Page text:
Sask. Party candidate deletes Facebook posts connecting pandemics to sunspots
NDP candidate for Saskatoon Eastview calls posts 'reckless'
A Saskatchewan Party Candidate has removed a Facebook post that promoted an unproven theory that the source of pandemics on planet Earth are caused by the cycles of sunspots.
In two separate Facebook posts, Saskatoon Eastview Candidate Daryl Cooper promoted a theory, published in 2017 in the Journal of Astrobiology & Outreach, that solar flares burn up "pathogens and microscopic biological entities from space in our atmosphere, effectively shielding the Earth."
In the posts, one of them titled: "The Origin of COVID-19," Cooper summarizes that pandemics are triggered when a sunspot cycle lapses, or is in its cooling period, and as a result, "there is no heat to cook these little monsters allowing them to penetrate our atmosphere and get through to Earth. They bring either new viruses and/or mutate existing ones."
CBC Saskatoon reached out to Cooper requesting an interview about the post, but a response was not received. The Saskatchewan Party however, issued a statement on Cooper's behalf.
"In May, I wrote a Facebook post sharing alternative theories on pandemics. Clearly this theory is not supported by science and is not credible. I have now deleted this post," he said in the statement.
Matt Love, the NDP Candidate for Saskatoon Eastview, said the post was frustrating.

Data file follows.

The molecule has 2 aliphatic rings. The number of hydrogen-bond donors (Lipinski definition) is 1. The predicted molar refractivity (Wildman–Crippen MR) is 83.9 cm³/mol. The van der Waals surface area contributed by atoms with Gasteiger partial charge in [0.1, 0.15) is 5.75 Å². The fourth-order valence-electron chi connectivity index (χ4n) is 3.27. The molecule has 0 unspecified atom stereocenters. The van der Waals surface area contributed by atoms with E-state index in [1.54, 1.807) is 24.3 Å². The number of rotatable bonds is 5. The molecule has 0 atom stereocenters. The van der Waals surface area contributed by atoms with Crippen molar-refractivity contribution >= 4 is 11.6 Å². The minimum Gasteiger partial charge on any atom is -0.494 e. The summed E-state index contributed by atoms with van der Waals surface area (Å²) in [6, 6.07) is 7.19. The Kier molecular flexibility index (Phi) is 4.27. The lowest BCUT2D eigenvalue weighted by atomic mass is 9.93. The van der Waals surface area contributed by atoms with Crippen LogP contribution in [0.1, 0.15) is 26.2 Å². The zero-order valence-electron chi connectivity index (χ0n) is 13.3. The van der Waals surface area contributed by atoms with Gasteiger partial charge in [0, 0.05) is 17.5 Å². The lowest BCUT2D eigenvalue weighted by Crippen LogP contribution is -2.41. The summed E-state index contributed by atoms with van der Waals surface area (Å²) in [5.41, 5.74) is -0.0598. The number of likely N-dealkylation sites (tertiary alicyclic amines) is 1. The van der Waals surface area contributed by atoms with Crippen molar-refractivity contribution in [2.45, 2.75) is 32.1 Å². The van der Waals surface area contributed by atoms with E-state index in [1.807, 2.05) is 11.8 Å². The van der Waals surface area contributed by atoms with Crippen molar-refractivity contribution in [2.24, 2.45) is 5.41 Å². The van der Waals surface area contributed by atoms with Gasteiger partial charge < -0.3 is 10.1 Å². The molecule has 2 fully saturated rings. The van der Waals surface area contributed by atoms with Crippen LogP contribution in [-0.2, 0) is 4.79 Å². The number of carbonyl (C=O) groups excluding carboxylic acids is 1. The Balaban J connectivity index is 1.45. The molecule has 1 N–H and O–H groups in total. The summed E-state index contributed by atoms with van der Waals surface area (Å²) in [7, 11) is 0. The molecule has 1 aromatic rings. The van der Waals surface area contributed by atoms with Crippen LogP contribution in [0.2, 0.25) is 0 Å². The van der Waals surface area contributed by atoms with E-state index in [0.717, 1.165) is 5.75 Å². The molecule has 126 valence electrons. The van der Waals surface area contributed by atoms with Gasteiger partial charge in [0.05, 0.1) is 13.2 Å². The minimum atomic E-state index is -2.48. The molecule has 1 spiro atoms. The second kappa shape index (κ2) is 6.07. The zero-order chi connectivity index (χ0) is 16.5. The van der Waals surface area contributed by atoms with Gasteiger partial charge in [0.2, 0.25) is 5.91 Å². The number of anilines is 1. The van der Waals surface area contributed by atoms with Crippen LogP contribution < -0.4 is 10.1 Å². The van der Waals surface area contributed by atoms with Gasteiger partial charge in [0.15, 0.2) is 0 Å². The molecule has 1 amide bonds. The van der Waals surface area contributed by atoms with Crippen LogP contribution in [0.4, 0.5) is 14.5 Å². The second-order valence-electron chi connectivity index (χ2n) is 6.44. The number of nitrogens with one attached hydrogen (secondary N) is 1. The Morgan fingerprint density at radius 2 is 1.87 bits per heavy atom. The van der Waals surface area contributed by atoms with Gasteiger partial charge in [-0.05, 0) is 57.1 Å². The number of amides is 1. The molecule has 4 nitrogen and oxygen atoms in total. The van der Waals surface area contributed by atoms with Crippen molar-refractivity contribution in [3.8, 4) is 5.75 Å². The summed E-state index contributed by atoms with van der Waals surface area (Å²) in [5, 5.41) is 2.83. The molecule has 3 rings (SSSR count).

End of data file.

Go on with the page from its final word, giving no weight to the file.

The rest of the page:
"Saskatchewan families have been sacrificing everyday to help fight this crisis and they have sacrificed a lot," Love said in a statement. "It is disturbing that this candidate has been spreading conspiracy theories that undermine the hard, science-based work our public health authorities are doing.
"His actions are reckless. Saskatchewan needs a government that takes this pandemic and our recovery seriously."
At a campaign event in Moose Jaw, Premier Scott Moe was asked about the post. He said he'll continue to get his advice from the Chief Medical Officer, Dr. Shahab Saqib, but did not express any concern about the fact the post was made by a Sask. Party candidate.
"He has acknowledged that this is a theory, that it's not scientific or credible. I would agree with that. I have not seen the post myself, but I would agree, given the information I have, that it is not scientific or credible."
Raywat Deonandan, a global health epidemiologist and an associate professor from the University of Ottawa said while the theory has been around for a while, there's just not enough evidence to back it up as fact.
"I'm a scientist," he said. "I'm open to all ideas honestly and genuinely, but with extraordinary claims, come extraordinary needs for extraordinary evidence and right now, it's just an extraordinary claim, with not a lot of evidence behind it."
When asked about the fact Cooper acknowledged the post was not accurate and deleted it, Deonandan said he feels this was the right call.
"I think that's great," he said. "I think we should reward people who reassess their ideas based on new evidence. I don't think we should punish people for changing their minds when faced with new evidence, I think that should be celebrated."
Saskatchewan voters go to the polls on Oct. 26 to decide which party will be elected as the province's next government.